Reasons to be cheerful – Seventy One, Two, Three

Tailor your use-cases for the types of adopter to build your advocates network and drive adoption at all levels throughout your organisation.

Kevin Cody on not falling down the adoption chasm
Kevin Cody on not falling down the adoption chasm

74-78 Be more like Taylor Swift*

There will always be doubters, so getting your advocates on side is vital. There will be a point where you become curators, rather than curators of the majority of content on your site.

Jen Hayward on doubters and reaching the tipping point
Jen Hayward on doubters and reaching the tipping point * Jen did NOT mention Taylor Swift at ANY POINT

79-84 – Fortune favours the bold – turn off legacy sites

Assumptions, like cooked frozen peas, rise to the surface pretty quickly – make sure you identify the real pain points. Tom did a great presentation on the many tools available to help make your intranet a success…. be bold, and turn off old tools to get users on your site!

Tom Gillaman on the tools you need to make you BOLD
Tom Gillaman on the tools you need to make you BOLD

85-89 – Get thee behind me, satan team

It can feel like a pretty lonely job, where you’re constantly writing your own job description, trying to deliver change in the face of adversity. Susan Quain gave some excellent advice about making the project yours, and demonstrating its value and importance to the organisation you are in.

Susan Quain on OWNING your project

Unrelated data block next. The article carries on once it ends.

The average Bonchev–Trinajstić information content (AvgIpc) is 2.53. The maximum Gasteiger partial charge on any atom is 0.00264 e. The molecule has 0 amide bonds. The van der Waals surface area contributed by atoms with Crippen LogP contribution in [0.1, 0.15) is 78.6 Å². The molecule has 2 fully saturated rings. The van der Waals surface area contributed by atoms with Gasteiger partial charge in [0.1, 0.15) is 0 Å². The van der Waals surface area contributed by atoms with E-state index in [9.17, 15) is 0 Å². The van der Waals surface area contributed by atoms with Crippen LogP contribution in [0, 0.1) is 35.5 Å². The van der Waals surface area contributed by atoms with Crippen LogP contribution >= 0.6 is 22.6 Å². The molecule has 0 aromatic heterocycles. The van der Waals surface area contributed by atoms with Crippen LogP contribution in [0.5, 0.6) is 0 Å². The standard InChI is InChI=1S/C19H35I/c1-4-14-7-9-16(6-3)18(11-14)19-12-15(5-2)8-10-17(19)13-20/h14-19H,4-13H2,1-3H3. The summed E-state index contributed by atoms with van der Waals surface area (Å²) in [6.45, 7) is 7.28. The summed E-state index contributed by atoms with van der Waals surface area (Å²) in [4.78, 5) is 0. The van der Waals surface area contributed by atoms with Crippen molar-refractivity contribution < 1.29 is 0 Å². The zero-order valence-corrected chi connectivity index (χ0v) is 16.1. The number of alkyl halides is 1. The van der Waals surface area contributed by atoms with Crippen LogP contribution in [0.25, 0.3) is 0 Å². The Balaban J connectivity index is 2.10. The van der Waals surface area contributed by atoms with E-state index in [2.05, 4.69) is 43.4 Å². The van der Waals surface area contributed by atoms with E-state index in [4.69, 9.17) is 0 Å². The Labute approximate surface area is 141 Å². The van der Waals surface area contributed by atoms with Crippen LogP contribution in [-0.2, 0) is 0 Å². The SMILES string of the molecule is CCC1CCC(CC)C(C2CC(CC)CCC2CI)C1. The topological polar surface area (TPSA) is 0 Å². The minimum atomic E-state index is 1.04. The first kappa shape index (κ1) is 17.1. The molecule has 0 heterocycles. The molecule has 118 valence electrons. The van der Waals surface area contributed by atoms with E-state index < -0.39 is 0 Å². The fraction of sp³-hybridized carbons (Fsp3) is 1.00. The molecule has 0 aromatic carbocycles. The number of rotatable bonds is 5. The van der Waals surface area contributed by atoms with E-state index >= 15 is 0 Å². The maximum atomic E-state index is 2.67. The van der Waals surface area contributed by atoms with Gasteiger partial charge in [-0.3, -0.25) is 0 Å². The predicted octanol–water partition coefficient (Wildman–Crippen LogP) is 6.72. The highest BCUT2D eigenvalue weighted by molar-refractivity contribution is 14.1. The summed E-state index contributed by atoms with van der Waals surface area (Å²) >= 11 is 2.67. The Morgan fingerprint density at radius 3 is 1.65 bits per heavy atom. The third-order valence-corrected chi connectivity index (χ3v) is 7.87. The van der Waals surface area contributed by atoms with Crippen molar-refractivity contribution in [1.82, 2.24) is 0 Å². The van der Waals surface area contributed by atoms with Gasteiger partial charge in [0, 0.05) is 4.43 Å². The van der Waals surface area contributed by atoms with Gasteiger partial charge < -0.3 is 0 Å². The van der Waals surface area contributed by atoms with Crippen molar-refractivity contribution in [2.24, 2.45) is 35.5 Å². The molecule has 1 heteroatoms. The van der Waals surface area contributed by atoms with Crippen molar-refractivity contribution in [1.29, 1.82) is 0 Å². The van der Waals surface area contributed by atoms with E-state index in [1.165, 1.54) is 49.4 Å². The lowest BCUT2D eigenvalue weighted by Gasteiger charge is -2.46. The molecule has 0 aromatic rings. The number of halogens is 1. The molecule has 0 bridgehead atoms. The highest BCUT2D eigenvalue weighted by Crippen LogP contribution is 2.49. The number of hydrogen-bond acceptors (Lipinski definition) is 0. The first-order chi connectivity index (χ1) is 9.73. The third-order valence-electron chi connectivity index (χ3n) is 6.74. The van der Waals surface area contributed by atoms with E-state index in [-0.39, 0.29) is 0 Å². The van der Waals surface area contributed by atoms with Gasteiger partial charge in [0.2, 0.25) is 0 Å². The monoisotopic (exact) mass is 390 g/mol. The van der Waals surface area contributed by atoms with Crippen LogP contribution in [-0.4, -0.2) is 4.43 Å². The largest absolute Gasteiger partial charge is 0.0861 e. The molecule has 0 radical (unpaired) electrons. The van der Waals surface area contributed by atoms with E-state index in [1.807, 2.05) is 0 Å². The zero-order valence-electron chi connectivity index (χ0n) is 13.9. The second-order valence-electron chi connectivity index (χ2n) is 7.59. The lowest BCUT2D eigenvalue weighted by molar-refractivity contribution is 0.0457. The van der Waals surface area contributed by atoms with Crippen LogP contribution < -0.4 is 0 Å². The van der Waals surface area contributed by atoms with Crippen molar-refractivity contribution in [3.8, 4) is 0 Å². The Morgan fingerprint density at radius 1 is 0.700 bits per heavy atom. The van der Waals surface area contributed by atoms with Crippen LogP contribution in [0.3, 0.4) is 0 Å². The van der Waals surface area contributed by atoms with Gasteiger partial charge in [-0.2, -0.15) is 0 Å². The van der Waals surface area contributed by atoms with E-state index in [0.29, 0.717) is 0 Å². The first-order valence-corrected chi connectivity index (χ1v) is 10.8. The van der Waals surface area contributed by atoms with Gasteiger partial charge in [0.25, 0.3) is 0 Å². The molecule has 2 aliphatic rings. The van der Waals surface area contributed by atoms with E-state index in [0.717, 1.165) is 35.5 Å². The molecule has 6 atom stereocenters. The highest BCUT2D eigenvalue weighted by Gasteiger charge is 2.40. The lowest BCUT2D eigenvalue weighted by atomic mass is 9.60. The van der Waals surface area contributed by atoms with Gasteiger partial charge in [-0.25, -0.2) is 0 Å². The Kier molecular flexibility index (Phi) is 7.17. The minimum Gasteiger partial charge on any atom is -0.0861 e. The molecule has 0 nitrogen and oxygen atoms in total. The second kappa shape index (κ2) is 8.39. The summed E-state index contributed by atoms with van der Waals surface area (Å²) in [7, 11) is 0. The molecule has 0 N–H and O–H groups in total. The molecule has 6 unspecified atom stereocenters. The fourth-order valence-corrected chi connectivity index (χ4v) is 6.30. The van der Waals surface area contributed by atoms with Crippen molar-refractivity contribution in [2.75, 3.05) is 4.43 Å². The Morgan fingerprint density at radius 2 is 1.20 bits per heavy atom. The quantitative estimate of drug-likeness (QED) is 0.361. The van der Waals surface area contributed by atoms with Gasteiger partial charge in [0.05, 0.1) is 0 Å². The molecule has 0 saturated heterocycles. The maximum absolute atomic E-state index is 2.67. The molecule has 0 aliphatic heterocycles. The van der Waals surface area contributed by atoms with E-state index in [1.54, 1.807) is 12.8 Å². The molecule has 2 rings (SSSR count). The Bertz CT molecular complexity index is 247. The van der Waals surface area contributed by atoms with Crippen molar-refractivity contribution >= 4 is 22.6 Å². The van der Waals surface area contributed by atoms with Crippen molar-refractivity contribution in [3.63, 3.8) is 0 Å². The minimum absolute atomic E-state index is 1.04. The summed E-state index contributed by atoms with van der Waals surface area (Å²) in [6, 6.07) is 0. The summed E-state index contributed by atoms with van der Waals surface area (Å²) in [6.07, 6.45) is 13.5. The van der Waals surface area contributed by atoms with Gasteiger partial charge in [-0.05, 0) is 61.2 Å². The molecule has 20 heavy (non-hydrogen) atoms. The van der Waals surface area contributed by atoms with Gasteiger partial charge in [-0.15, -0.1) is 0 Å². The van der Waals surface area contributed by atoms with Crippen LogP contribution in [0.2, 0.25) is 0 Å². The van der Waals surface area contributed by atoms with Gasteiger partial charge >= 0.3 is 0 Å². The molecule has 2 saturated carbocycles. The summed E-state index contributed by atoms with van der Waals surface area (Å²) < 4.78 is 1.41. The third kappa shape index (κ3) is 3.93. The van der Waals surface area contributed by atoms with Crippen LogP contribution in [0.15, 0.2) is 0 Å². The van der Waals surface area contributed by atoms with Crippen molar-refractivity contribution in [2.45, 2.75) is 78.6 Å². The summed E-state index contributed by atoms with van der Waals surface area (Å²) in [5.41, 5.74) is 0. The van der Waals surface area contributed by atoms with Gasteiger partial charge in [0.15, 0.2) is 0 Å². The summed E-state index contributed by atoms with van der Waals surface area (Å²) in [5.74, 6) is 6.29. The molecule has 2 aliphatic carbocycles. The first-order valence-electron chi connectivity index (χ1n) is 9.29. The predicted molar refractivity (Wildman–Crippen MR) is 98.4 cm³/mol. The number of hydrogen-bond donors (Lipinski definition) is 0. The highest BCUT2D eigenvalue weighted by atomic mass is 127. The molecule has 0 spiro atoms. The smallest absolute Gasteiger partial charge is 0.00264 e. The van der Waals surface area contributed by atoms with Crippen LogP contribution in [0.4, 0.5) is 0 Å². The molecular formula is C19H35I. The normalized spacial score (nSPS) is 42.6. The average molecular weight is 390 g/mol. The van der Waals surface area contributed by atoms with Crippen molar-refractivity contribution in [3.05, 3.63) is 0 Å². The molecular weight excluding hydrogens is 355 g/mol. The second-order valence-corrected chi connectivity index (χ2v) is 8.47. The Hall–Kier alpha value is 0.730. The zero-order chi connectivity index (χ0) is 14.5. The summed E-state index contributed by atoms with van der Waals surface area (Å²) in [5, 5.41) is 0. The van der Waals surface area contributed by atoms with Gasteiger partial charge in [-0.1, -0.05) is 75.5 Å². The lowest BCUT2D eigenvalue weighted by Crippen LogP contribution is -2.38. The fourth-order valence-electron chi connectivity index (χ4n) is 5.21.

90 – Enter the UNconference – it’s ok to ask your peers how they cope

I found Susan’s speech so inspiring that I ventured up on stage to ask an audience comprised of friends, peers and complete strangers about THEIR coping mechanisms, for the unconference break-out sessions.

Check out this and all of the other wonderful photographs on the day on Flickr – don’t forget to ask Wedge if you want to use them.

Seriously though

Woman on the edge
Look. At. The. Fear. Captured beautifully by Antonio Salgado, Capturise, via the Intranet Now Conference.

91-98ish Governance, training, workflows, find your family, wine

There were so many things we covered in the afternoon sessions, though my top takeaways:

  • have a governance policy, but actually a process to follow it up, with people that are empowered to do it.
  • make connections with people in and outside of your organisation and see them often, to remind yourself why you’re doing this
  • try and get someone to have a look at your search logs and make some recommendations
  • steal lovingly from other people – most intranet-types are happy to share what they can to help you
  • one word search doesn’t have to be a problem
  • always make time for wine

99-100 – Have the wisdom to know the difference

Now James Robertson is a pretty inspirational chap, and gave me some great advice in the bar afterwards. I managed to reel off a list of challenges, many of which are completely outside of my control, and he pointed this out and reminded me that there are things I DO have power over, and that we can achieve great things when we focus.

101 – Sketchnotes are a thing

Thanks again to Wedge and Brian for my prize copy of Jane McConnell’s The Organization in the Digital Age, largely for my tweet of Paul Zimmerman‘s talk on the Intranet of Things.

I hadn’t realised, until my first write-up was retweeted by Francis Rowland, that there’s an official term – sketchnotes – for scrawling visual notes.

I’ve seen them around, usually created by skilled illustrators, but didn’t realise they were, in themselves, a medium. So there’s an unexpected takeaway too.

Phew. Thanks for reading this far! I found the day was probably one of the most valuable conference/events I’ve ever been to, albeit packed with so many top-level learnings that I’m still compiling my own internal code of it all.

All of the things are available on the Intranet Now website – I’m going home to make use of #98!

Reflections Uncategorised

42 things I heard at the #IntranetNow Conference